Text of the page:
As you'll have likely seen in the press the government has announced some further stimulus measures in addition to those already announced and have also amended a key component for those seeking the JobSeeker allowance (please see below, towards the end of this email).
We've attached the previously announced measures for reference as they remain relevant, but the key additional measure announced yesterday is the JobKeeper Payment.
Unfortunately there's a bit of confusion around this so there's some further detail below based on what we know, but please contact our office if you need more information or guidance.
The current status of JobKeeper:
The below detail has been announced but it yet to pass parliament so there may be further refinements or detail to emerge.
What is JobKeeper?
It's a business support package with payments to be made to employers, not employees (however the payments must be on-paid to employees). The overall design of the policy is to assist employers in keeping employees on their books.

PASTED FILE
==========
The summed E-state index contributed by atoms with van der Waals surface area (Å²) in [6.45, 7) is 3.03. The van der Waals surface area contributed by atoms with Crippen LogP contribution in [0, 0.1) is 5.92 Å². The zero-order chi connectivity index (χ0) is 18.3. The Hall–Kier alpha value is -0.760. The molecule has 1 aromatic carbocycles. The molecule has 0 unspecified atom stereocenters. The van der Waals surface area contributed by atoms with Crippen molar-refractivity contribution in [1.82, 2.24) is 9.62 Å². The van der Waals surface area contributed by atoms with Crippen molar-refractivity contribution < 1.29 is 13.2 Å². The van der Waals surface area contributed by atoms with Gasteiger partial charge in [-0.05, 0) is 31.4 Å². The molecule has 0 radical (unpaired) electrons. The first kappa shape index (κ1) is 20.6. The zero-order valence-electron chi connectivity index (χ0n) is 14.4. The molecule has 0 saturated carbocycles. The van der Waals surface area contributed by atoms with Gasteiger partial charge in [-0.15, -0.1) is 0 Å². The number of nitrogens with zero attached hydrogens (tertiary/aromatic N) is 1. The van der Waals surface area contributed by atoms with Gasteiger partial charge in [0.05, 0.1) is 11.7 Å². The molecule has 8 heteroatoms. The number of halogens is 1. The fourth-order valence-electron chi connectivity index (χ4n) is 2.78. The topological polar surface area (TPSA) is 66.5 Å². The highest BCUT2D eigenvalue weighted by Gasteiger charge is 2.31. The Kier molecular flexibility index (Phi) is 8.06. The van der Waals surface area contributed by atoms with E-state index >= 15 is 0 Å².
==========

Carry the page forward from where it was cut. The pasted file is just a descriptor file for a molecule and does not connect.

Eligible employers will qualify for a payment of $1,500 per fortnight per employee for a maximum of 6 months. Assuming that the legislation passes parliament, payments will begin from May 2020 but will be backdated to 30 March 2020.
Which employers are eligible?
Employers become eligible if their business turnover has reduced by more than 30% vs last year (if the business has less than $1 billion in turnover) or has reduced by more than 50% vs last year (if the business has turnover above $1 billion).
Employers can be a company, trust or not-for-profit and the indication is that it will also include the self employed and sole traders.
If the employer is eligible and registers then the payments must be passed onto their eligible employees.
Businesses must register for the benefit:
Only businesses that register for JobKeeper payments will be eligible. If the business doesn't register then they won't receive any payments irrespective of how much their turnover has been impacted by the coronavirus crisis.